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Africa Geographic Travel

Information for this post courtesy of SANParks

Over thirty years ago seven impressive elephant bulls, all with tusks weighing more than 50 kg each, could be found in Kruger National Park.

Dr. U de V Pienaar – the Chief Warden at the time – decided to publicise these elephants as a successful example of Kruger’s conservation work.

He named these bulls The Magnificent Seven…

Over time the tuskers became well-known, and now, many years later, they are still remembered as some of the most glorious animals in Africa.

These are their stories:

Dzombo (c.1935–1983)

The word Dzombo is derived from the Tsonga word Dzombolo meaning ‘to wait for something that is slow in coming’. This elephant was named after the Dzombo stream that traverses the Mopani Flats between the Shingwedzi and Shawu valleys.

Dzombo was the only one of the “Magnificent Seven” to be killed by poachers and it was only by a stroke of luck that Dzombo’s two tusks were not taken. He died in a hail of bullets from an AK 47 fired by a poacher from Mozambique in October 1985. The miscreants were in the act of chopping out the tusks when they were disturbed by the approach of Ranger Ampie Espag and fled leaving their trophies behind. Dzombo met an untimely death at the age of 50 years.
(Dzombo’s tusks are on display in the Letaba Elephant Hall)

João (date unknown)

Named by Anthony-Hall Martin for Prester John, legendary priest-king of ancient Africa. (João being the Portuguese for ‘John’) João was a very large bull, with a shoulder height of 340cm.

João was wounded by poachers in 1982, at this time he was immobilized to investigate the damage. Fortunately the wounds were not fatal, and after a dose of antibiotics and cleaning of the wounds he was revived. While immobilized he was fitted with a radio collar and measurements of his tusks taken, he tusks were an estimated combined 130kg which at the time would have made him the heaviest ivory carrier of the Magnificent Seven.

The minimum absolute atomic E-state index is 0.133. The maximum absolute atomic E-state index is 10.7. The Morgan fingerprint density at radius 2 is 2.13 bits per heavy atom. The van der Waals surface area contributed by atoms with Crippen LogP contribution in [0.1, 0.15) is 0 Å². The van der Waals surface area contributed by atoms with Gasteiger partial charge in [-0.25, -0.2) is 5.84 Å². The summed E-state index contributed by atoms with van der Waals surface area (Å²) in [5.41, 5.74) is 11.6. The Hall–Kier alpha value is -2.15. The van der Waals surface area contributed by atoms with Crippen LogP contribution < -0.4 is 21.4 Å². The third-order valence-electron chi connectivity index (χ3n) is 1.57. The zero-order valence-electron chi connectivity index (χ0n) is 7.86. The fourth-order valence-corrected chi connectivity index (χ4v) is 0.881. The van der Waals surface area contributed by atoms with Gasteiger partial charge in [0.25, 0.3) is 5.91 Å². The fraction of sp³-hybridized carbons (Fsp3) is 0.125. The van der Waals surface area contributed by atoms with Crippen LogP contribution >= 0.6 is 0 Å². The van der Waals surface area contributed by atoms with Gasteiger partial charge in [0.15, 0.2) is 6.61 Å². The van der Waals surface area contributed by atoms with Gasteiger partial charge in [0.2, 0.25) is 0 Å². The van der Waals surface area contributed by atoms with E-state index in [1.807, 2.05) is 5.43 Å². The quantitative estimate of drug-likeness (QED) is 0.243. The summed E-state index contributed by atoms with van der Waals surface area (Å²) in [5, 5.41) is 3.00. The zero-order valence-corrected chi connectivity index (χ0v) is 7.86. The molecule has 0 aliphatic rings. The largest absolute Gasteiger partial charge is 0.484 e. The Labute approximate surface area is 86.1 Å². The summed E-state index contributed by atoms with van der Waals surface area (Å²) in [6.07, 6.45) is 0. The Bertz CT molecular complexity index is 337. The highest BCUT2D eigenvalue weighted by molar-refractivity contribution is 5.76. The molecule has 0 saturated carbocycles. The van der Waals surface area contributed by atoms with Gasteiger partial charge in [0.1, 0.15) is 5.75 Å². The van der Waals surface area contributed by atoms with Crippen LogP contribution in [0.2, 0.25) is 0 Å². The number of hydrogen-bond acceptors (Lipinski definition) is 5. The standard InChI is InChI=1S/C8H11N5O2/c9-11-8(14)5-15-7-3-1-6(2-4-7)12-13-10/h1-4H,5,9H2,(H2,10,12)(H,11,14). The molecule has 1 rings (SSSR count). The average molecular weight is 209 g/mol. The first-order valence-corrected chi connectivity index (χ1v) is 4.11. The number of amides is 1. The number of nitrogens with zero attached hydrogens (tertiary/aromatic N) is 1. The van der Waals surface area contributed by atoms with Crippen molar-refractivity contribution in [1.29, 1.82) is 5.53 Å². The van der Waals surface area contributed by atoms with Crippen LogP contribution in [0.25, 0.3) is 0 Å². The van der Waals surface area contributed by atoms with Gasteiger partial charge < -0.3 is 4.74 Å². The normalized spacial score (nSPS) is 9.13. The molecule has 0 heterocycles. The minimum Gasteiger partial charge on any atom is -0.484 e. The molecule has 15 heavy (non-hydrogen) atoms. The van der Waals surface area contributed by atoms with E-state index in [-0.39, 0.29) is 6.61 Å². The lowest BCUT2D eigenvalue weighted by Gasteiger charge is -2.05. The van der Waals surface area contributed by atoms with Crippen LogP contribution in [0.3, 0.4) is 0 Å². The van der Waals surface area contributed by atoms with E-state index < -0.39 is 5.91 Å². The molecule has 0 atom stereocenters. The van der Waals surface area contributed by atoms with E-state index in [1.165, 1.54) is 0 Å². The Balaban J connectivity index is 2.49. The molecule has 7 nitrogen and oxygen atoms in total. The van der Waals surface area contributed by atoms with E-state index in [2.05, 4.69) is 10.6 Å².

In 1984 (approximate age, 45 years) João broke both tusks close to the lip line (20-30cm), presumably in a fight with another bull. Unfortunately the pieces were never found and as a result João is the only member of the Magnificent Seven who is not represented in the Letaba Elephant Hall.

Kambaku (c.1930-1985)

Kambaku is the Tsonga word for ‘Great Tusker’ or ‘Old Elephant Bull’.This bull moved over a huge tract of country stretching from Satara/Orpen and the Timbavati to Crocodile Bridge.Kambaku’s left ear had a perfectly round hole in it close to the outer edge, and towards the end of his life he had no tail hairs.Kambaku was the third member of the Magnificent Seven.

Uniquely unlike several of the other Magnificent Seven bull, Kambaku was always seen alone. He was more than 55-years-old when he was shot in late 1985 by Regional Ranger Lynn van Rooyen from the Lower Sabie Ranger Section. The bull was in obvious pain from a bullet wound suffered during a foray across the Crocodile River into a neighboring sugar cane fields. The bullet penetrated his left shoulder, leaving a large wound which eventually became septic. When he could not longer walk and it was clear that death was imminent, he was mercifully shot.
(Kambaku’s tusks are on display in the Letaba Elephant Hall)

Mafunyane (Carcass discovered 16th November 1983)

This bull was named after former warden of the Kruger National Park Lou Steyn who was well known for his quick temper. (Mafunyane is the Tsonga word for ‘the irritable one’ which appropriately refers to the elephant’s disdain for, and intolerance of humans.)
(Kloppers & Bornman (2005) (A Dictionary of KNP Place Names) gives the meaning of the name as “One who eats greedily”)

Mafunyane’s tusks are fairly straight and their tips are worn to a chisel-edge by as a result of being rubbed on the ground as he moved. His tusks were perfectly symmetrical and of identical length and mass. The bull had a 10cm hole in the right side of his skull that extended into his nasal cavity allowing him to breathe through this passage. One of his toes on his left hind foot was splayed to one side so that he left a distinctive impression, distinguishable from other elephants.

Mafunyane was the most famous of the “Magnificent Seven” although he was only seen in the wild by a handful of people, and was rarely seen by visitors as he kept well away from roads. This could be attributed to his shyness or to the fact that he chosen roaming area was very remote.